Search Results

You are looking at 1 - 10 of 16 items for

  • Author or Editor: Cs. Mohácsi-Farkas x
  • Refine by Access: All Content x
Clear All Modify Search

The food industry utilizes a variety of stressors such as heat treatment to inactivate or prevent the multiplication of L. monocytogenes in foods. The aim of this study was to identify the extent to which pre-exposure to sub-lethal temperatures would induce temperature tolerance to 60 °C and result in increased D values.The D value of an avirulent L. monocytogenes strain (4ab No 10) was initially determined in Tryptic Soy Broth at 55 °C, 60 °C and 65 °C. The cells were pre-exposed to sub-lethal heat stress of 46 °C (for 30 and 60 min), 48 °C (for 30 and 60 min) and 50 °C (for 30 and 60 min). Then they were exposed to 60 °C and the D 60 values were calculated. The pre-treatment at sub-lethal temperatures enhanced the D 60 value of the strain from 3.03 min to longer times. The D 60 values increased as a function of pre-treatment time at 46 °C: after 30 min exposure it was 5.24 min, and 16.18 min after exposure to 60 min. Similarly, the D 60 value after 30 min and 60 min exposure at 48 °C was 6.72 min and 14.83 min, respectively. The D 60 value after 30 min and 60 min exposure at 50 °C, was 13.88 min and 11.16 min, respectively. Heat injury was found to occur in this L. monocytogenes strain under the experimental conditions.

Restricted access

While in developed countries research findings are available on the estimation of the realistic number of different diseases and their economic impact at social level, in Central and Eastern European countries these country specific data are neither sufficient nor reliable. This study partially fills the gap and gives a picture of the real number of foodborne salmonellosis in Hungary. In the spring of 2017, a survey about diarrhoeal and foodborne diseases was conducted by interviewing 1001 adults (over the age of 18). Our survey showed that approximately 18 times more individuals are suffering from Salmonella infection than it is assumed under the national and international epidemiological database. Based on our estimation, the annual number of foodborne salmonellosis may range from 91 242 to 105 606 in Hungary. In this paper a methodology has been developed to estimate the true occurrence of this disease. Our results can be used to calculate the costs-benefit ratios of future salmonellosis prevention programmes and inform decision-makers on the effectiveness of Salmonella-related measures in the area of food safety.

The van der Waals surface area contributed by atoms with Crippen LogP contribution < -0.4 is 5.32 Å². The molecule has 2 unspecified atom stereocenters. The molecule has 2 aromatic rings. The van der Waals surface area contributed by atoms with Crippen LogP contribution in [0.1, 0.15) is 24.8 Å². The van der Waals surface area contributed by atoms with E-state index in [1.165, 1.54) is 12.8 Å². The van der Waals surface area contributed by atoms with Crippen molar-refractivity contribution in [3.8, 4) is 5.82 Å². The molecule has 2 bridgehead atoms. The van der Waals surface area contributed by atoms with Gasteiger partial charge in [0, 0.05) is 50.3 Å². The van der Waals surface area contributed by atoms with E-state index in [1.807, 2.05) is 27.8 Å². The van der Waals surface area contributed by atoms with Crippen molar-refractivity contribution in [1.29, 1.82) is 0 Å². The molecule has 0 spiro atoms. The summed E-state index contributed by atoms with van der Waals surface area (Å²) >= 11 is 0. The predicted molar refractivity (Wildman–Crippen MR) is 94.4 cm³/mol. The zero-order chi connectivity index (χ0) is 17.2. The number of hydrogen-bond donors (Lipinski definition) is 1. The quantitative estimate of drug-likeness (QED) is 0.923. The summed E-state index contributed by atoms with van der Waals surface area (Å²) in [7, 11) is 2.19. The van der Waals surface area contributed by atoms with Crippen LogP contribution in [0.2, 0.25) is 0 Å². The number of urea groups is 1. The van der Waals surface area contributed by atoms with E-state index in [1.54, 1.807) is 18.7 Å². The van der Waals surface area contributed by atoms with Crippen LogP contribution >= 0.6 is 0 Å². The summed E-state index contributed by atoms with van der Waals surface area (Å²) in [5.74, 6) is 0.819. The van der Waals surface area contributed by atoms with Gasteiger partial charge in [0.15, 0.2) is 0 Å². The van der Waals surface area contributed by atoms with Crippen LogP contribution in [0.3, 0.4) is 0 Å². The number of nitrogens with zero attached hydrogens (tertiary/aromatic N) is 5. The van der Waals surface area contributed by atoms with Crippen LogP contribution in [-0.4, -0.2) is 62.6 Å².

Open access

Applying antagonistic yeasts is one of the recent possibilities for controlling postharvest disease caused by blue mould (Penicillium expansum). In this work, antagonistic activity of several Kl. lactisstrains was tested against two strains of P. expansum. Three strains of Kl. lactiswere compared to three biocontrol yeasts: Metschnikowia pulcherrima, Sporobolomyces roseusand Pichia anomala. The investigations were carried out at 25 °C, 15 °C and 5 °C, applying different yeast cell densities and culture media. Statistical analysis showed no significant differences among the three Kl. lactisstrains. The inhibitory effect of the tested yeasts was different according to the applied mould strain temperature, culture medium and cell density. Application of antagonistic yeasts combined with reduced temperature enhanced the inhibitory effect. Direct relationship was observed between increasing cell density and the biocontrol efficiency of Kl. lactis. According to this work, Kl. lactisis a possible biocontrol agent.

Restricted access
Acta Alimentaria
Authors: A. Taczman-Brückner, Cs. Mohácsi-Farkas, Cs. Balla, and G. Kiskó

Numerous yeasts are reported as being effective in controlling plant pathogenic moulds. By selecting new biocontrol agents, knowledge about the mode of action of mould inhibition is important. In our study, mode of action of Kluyveromyces lactis - successfully applied against Penicillium expansum in former studies - was investigated. According to the results, volatile compounds are supposed to play a role in restriction of mould growth. Antibiotic substances and killer toxins produced by the tested Kl. lactis strain were not detected.

Restricted access